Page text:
We did not see changes in total soil C or differences in final total soil C across treatments at Lamberton, the site with the highest clay content and relatively high organic matter content (Tables 1 and 2). The only location where changes in total soil C were observed was Becker, the location with the lowest clay and organic matter contents. The variability we observed in soil C across locations matches the patterns observed in previous studies. Studying an Alfisol and a Mollisol in the Upper Midwest, USA, Sprunger and Robertson (Reference Sprunger and Robertson2018) found that the less fertile Alfisol was quicker to accumulate soil C across diversity levels, suggesting that differences in diversity effects on soil C were related to baseline soil C and clay content. Even long-term biodiversity studies conducted on coarse-structured, low organic matter soils show minimal changes in soil C within the first 10 yrs of observation (Yang et al., Reference Yang, Tilman, Furey and Lehman2019). Changes in soil C after converting annual cropland to perennial grasslands can require decades to occur (McLauchlan et al., Reference McLauchlan, Hobbie and Post2006). Low soil C accumulation rates in early years following the transition from annual crops to perennials have been attributed to priming effects and subsequent losses in soil C (Jelinski and Kucharik, Reference Jelinski and Kucharik2009; Cihacek and Ulmer, Reference Cihacek, Ulmer, Kimble, Lal and Follett2010). In our study, a comparison of final total soil C across treatments would capture a cumulative effect of the N fertilizer and species mixture treatments. Although our study allowed for more than 10 years of soil C treatment effects to accumulate, we found few changes in total soil C across treatments.

At Roseau, we observed greater total soil C at the 30–60 cm depth interval beneath GM and LG treatments compared to SG (Fig. 2A). Although we did not measure EEA below the 0–15 cm depth to match the total soil C differences, we do see that the GM and LG treatments had among the lowest BG and CBH activities. These differences relative to the other treatments do not exactly align with the relative differences in 30–60 cm total soil C, but this EEA trend could potentially help explain total soil C differences. Low BG and CBH activities indicate lower C mineralization of organic matter, a process that involves microbial respiration and subsequent C losses. Therefore, lower BG and CBH activities could indicate less decomposition, thus explaining the relatively higher total soil C observed in the 30–60 cm depth below the GH and LG treatments.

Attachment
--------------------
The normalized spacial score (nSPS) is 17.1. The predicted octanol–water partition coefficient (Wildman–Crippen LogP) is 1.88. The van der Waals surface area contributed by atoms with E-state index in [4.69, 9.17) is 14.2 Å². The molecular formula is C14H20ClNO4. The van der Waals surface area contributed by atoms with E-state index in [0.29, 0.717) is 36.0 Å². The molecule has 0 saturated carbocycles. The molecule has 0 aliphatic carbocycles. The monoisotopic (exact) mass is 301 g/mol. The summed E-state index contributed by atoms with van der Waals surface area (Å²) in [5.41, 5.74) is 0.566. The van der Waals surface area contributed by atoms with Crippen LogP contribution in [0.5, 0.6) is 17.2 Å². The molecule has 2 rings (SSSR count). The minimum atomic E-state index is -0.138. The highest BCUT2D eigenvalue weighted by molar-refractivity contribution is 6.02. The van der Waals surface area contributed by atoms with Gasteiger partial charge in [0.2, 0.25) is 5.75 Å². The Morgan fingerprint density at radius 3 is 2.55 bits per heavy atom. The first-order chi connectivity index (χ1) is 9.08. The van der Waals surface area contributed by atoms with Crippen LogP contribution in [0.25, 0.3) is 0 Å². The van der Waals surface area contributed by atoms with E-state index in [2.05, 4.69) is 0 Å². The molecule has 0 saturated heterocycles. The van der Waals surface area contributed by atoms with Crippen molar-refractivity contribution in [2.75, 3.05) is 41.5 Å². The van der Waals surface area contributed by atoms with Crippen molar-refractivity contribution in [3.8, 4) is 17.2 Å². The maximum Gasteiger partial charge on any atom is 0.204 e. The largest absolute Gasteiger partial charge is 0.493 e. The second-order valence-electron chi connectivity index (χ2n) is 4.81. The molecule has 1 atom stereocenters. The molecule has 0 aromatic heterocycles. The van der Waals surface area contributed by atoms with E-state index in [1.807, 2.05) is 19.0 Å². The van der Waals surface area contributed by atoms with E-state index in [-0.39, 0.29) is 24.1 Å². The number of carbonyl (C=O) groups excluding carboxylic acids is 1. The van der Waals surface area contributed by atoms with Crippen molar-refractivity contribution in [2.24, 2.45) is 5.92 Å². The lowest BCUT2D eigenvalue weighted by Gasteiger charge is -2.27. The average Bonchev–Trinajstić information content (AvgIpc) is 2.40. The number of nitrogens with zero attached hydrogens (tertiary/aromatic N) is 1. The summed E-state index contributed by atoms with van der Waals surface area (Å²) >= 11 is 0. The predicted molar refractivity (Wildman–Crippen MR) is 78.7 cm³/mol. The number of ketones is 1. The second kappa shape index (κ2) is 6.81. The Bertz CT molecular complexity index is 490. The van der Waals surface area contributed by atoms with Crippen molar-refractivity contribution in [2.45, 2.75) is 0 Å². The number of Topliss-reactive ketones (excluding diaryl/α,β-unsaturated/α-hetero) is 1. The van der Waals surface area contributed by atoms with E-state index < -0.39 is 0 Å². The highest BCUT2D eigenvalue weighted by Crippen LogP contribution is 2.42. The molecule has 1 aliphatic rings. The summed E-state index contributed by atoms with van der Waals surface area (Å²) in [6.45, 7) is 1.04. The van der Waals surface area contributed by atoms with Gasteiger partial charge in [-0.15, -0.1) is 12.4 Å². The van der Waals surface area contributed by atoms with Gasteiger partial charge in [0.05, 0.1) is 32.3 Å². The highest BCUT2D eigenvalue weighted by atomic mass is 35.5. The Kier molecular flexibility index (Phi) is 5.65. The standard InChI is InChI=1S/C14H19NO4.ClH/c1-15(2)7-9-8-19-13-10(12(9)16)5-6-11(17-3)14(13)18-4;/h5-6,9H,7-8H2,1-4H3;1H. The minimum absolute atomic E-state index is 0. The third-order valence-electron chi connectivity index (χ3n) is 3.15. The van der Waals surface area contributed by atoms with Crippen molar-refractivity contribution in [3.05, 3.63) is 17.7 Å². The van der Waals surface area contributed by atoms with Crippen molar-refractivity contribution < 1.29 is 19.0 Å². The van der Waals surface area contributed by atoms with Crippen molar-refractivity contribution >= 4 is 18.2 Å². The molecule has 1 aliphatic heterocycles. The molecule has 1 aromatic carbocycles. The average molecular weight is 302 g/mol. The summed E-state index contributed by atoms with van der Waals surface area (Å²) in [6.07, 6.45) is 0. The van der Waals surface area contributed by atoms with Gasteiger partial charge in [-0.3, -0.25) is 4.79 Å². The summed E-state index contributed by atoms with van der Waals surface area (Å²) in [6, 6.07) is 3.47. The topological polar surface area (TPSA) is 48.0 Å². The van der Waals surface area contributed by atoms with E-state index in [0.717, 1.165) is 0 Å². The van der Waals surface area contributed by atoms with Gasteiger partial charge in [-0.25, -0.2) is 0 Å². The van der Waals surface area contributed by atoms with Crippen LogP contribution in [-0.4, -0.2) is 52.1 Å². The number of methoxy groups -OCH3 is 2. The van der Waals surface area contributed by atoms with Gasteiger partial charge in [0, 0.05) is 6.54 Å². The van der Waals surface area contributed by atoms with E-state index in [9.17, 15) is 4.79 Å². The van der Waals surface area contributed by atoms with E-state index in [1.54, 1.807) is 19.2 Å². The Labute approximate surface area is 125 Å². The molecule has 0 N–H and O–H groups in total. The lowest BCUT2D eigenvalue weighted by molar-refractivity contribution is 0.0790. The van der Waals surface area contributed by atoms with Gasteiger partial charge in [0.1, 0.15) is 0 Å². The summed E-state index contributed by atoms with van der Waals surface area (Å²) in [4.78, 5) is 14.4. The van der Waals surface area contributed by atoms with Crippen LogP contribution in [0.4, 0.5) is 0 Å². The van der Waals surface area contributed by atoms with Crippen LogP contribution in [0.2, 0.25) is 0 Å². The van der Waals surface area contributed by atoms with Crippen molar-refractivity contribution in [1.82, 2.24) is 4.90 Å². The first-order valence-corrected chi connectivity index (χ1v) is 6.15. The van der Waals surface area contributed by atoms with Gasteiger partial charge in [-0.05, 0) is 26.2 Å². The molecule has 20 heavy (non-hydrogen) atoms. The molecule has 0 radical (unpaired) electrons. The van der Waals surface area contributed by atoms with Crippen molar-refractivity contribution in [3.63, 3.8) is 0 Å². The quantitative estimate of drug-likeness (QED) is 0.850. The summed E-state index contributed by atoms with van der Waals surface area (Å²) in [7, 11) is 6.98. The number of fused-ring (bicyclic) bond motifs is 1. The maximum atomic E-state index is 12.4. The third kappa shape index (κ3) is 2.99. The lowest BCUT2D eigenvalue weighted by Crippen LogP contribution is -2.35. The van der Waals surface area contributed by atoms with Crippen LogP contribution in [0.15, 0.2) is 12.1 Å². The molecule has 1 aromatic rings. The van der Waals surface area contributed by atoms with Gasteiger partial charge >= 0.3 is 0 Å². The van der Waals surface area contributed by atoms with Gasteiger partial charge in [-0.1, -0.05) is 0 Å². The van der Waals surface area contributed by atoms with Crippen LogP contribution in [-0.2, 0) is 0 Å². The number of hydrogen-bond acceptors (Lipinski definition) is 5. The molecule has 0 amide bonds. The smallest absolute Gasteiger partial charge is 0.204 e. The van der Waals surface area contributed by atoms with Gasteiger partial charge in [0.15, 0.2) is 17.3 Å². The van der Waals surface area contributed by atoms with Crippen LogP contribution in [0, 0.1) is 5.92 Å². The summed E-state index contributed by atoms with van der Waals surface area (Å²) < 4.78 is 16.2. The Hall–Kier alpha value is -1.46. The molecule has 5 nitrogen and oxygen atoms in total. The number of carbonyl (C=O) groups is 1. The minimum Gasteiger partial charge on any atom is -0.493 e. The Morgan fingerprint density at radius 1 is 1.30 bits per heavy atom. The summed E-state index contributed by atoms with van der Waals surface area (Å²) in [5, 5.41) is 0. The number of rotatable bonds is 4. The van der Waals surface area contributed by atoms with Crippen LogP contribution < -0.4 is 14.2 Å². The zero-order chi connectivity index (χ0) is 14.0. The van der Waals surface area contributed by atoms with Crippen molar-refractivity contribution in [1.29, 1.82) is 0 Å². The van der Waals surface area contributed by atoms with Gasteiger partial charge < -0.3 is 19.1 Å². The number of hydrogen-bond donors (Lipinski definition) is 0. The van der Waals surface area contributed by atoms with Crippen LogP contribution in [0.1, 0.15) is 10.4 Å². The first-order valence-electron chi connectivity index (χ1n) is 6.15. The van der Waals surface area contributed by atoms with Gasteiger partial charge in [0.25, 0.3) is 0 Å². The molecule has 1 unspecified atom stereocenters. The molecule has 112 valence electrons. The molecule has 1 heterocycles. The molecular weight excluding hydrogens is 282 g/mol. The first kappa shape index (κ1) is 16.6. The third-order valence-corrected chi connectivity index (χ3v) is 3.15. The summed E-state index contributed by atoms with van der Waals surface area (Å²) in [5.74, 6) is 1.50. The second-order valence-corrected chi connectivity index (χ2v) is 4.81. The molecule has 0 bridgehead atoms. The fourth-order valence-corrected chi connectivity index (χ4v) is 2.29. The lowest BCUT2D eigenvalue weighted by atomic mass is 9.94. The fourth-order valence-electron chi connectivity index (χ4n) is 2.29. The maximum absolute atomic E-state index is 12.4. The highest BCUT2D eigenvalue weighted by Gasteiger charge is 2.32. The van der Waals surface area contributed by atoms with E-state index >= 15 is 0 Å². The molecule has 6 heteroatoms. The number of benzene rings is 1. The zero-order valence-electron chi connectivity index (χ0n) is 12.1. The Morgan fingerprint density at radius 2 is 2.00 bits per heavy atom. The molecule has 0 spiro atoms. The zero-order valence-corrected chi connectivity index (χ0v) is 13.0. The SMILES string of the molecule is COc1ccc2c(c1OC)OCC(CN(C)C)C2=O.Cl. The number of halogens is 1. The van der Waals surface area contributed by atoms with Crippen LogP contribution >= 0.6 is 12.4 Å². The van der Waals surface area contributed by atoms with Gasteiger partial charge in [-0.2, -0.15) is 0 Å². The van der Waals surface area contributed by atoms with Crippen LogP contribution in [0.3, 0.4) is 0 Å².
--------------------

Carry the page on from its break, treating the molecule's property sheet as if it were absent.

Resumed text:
An interaction between species mixture and N fertilization treatments on final soil C at Waseca (Fig. 1B) could have been related to crop residue C:N content and mineralization potential. Final soil C was lower in the fertilized LG compared to the fertilized GM treatment. Fertilization may have increased the tissue N content of the grasses in LG, and in combination with N-rich tissues of legumes, may have resulted in lower C:N of tissues in LG compared to GM. The lower C:N of the fertilized LG residue may have decomposed more readily, thus resulting in lower soil C accumulation and final values compared to the GM treatment.

Our analysis of soil C change from 2013 to 2017 provides an indication of the more recent soil C accumulation trajectory. At Becker, we observed an increase in soil C from 2013 to 2017 at the 0–15 cm (Fig. 3A) depth. However, we observed soil C loss at the 30–60 cm depth in some treatment combinations including the fertilized SG and HD treatments. Differences in soil C accrual patterns by depth could be related to differences in the root depth distribution, whereas a concentration of high C:N root biomass at the 0–15 cm depth may have resulted in higher soil C accrual at that specific depth interval. Although belowground biomass was not sampled in this study, root tissue quality, biomass and distribution of biomass by depth can explain a large portion of variability in soil C dynamics compared to planted species diversity (Fornara and Tilman, Reference Fornara and Tilman2008; Jungers et al., Reference Jungers, Eckberg, Betts, Mangan, Wyse and Sheaffer2017), thus explaining the lack of a species (Zemenchik and Albrecht, Reference Zemenchik and Albrecht2002) mixture treatment on total soil C in this study. Khan et al. (Reference Khan, Mulvaney, Ellsworth and Boast2007) also observed reductions in soil C at depths >30 cm under fertilized, long-term crop rotations including corn, oats, soybean and alfalfa.

Associations between plant community and soil variables

Plant community composition and diversity changed from the time that the species mixture treatments were established to the end of the study, which can explain the lack of differences in soil MBC, total C and EAA across species mixture treatments. As a result, we tested for associations between soil variables and plant community metrics measured at the end of the study. We did not find any strong associations between plant community and soil variables. This analysis provided little evidence of a positive relationship between soil variables and plant diversity when measured at a single timepoint, with the few significant relationships already discussed above (see section ‘Soil microbial C, extracellular enzymes and potential nutrient limitation’). This can be explained by the potentially slow response of soil parameters to plant diversity. Soil variables measured at the end of this study may reflect the 11 or 12 years of accumulated plant diversity effects; effects that likely changed during succession throughout the life of the stands.